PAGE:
Reading Time: 8 minutes
With insight from Omar Kholeif, Charlotte now Cotton and Charlie Engman, the implications of the changing nature and speed of image-making and sharing are considered.
The great potential of photography is the ability to shape-shift. To reveal, mirror and disrupt our expectations. In the last two decades, the collision of photography and technology – specifically the internet and social media – provides accelerated the medium’s multiplicity. Every facet of it has been reworked, reimagined and reconfigured. Earlier concerns about the integrity of digital photography, the porous boundary between amateur and expert, and the appropriation of commercial image-making, now feel relatively insignificant as we grapple with just how technologies have affected the humanity. Indeed, a set of social practices has emerged within this fragile space between humans and technology which has changed how we see, think plus understand ourselves, and consequently the practice of image-making itself.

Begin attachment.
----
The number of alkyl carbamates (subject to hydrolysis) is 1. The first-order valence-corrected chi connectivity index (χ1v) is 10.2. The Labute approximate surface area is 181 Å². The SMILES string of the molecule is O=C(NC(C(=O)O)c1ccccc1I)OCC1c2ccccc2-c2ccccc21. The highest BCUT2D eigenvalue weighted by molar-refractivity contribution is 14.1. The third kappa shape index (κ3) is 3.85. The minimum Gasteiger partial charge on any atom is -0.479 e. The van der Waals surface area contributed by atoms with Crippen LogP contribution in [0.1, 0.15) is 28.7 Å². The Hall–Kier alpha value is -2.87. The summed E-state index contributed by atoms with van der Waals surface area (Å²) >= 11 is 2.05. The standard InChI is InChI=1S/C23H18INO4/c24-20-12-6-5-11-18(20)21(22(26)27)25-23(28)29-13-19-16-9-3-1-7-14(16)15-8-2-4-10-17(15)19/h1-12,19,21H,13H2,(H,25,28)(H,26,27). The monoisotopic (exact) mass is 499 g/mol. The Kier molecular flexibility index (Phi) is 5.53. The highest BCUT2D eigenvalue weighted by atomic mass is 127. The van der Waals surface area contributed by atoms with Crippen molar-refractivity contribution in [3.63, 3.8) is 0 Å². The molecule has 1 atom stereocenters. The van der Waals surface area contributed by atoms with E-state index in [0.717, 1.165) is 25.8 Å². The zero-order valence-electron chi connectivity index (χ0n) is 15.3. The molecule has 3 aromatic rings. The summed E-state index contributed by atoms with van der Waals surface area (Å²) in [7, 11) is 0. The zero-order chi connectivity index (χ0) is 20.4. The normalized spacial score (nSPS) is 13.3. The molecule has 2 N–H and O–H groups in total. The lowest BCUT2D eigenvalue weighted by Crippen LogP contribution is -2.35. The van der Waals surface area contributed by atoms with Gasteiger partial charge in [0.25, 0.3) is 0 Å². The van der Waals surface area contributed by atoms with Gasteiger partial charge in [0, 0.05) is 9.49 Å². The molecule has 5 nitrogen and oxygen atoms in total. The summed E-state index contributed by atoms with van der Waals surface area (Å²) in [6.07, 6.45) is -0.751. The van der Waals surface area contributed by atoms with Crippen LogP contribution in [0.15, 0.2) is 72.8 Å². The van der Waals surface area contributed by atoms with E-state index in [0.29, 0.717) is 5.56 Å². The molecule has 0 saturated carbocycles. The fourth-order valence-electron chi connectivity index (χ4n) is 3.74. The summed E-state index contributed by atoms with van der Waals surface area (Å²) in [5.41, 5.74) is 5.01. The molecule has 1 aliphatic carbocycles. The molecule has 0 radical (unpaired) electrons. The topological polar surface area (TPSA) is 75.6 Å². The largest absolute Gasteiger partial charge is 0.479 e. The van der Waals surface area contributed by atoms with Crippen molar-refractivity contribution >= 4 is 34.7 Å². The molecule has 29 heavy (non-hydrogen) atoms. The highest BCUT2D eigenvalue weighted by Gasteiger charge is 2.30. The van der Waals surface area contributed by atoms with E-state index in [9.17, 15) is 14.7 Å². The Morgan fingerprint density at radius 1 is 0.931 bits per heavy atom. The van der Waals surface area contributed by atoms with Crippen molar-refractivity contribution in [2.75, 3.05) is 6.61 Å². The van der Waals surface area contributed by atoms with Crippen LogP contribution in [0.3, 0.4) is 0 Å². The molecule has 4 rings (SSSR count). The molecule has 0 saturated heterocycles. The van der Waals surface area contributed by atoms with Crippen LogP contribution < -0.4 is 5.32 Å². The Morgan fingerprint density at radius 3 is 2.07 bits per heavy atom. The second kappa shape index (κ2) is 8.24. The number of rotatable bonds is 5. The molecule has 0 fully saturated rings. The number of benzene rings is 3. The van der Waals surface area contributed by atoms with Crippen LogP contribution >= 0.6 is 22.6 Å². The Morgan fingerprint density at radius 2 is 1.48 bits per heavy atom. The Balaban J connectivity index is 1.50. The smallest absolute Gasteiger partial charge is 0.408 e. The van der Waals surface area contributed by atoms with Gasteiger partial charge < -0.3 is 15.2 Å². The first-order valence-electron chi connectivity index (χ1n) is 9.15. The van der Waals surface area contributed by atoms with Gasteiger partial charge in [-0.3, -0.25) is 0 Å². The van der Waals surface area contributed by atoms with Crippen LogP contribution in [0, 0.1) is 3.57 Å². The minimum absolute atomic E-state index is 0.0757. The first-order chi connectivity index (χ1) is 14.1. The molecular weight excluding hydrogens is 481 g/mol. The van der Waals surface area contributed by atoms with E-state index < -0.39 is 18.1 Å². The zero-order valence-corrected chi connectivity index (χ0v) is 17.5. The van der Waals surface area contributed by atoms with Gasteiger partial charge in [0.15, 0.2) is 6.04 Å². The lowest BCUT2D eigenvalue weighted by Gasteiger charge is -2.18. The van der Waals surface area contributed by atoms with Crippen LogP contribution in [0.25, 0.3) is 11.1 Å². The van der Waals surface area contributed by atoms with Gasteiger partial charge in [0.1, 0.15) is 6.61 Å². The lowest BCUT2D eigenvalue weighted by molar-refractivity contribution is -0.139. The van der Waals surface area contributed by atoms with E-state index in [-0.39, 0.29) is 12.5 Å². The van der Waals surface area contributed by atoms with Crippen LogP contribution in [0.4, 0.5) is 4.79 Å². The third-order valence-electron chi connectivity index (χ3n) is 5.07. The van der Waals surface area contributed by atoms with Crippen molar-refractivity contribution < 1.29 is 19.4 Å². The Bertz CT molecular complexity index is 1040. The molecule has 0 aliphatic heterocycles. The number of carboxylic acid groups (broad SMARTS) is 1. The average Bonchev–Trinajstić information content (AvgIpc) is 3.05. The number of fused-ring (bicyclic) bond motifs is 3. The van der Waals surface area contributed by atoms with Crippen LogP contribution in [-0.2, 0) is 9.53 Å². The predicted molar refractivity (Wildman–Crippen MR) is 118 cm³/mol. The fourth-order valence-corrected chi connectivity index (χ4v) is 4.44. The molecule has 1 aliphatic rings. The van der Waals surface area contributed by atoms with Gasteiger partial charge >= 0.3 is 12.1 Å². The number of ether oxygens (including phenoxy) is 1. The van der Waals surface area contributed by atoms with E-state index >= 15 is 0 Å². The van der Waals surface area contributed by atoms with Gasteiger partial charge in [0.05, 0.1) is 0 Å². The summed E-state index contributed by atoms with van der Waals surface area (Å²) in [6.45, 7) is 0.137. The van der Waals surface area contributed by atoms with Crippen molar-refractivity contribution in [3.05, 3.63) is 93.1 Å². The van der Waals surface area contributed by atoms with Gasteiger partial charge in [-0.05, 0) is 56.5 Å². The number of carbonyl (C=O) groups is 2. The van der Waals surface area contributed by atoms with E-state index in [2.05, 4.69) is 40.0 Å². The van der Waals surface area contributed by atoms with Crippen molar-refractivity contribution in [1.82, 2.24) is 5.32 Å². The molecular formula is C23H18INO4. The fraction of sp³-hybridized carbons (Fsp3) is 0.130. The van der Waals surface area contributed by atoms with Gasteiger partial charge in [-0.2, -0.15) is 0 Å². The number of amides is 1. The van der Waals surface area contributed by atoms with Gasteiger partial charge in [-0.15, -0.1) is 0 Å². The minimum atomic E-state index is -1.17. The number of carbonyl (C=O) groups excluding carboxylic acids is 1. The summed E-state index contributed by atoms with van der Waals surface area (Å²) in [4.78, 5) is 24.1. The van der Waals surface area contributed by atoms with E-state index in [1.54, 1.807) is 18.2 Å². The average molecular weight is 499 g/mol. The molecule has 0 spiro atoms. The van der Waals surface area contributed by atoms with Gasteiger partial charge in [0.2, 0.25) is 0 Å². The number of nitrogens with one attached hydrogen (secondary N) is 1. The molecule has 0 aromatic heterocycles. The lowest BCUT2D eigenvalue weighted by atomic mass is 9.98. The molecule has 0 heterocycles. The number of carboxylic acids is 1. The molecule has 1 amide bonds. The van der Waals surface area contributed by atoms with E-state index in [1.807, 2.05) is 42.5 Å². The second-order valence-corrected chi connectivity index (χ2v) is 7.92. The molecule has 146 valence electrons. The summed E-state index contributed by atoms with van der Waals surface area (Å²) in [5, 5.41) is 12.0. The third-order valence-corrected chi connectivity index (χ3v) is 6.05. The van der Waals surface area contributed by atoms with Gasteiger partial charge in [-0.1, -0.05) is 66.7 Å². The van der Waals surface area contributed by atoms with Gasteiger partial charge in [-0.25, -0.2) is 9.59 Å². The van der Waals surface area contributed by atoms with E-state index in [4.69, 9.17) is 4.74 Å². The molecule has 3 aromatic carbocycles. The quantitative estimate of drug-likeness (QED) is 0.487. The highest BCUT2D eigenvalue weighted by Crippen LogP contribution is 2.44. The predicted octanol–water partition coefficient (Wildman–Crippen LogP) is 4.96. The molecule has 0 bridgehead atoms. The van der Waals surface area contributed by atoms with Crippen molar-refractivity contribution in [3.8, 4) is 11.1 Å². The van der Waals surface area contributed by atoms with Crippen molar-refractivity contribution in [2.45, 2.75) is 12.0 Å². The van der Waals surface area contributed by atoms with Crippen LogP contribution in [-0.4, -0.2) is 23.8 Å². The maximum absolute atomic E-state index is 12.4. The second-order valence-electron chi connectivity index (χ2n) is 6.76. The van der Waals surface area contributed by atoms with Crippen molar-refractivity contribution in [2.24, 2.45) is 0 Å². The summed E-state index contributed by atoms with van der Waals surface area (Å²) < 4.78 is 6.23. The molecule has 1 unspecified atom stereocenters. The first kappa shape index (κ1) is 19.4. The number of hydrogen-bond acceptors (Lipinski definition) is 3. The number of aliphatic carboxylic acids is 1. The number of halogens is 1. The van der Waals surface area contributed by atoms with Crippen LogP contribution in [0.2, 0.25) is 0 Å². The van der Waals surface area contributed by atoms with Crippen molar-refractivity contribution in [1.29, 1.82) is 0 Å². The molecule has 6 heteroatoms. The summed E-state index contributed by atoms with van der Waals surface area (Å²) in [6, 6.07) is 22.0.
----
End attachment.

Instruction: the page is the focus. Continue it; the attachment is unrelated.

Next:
We exist within the unregulated internet economy. We are all product mechanisms that fuel a global machine and technology is constantly on the advance quicker than we can assimilate it. Amid all of this, several questions are rising: what constitutes a photograph? How s the participatory nature of instantaneous media informing creative production? And most importantly, how has the internet altered our own consciousness?
“There are no easy solutions here, ” says Dr Omar Kholeif, writer, cultural historian and senior curator at Sharjah Art Base in the United Arab Emirates, who has spent their profession interrogating the intersection associated with emerging technologies and how this shapes and impacts mankind. “The way that we ‘see’ is continually shifting, ” says Kholeif. “The larger shift is not in the picture itself; it is in the expansion and volume of images, the velocity in which they accelerate, as well as the manner in which humans consume all of them. This metabolic process creates a way of looking that can simultaneously become more voyeuristic as it is distanced, leaving different kinds of meaning and presentation subject to exploration. ”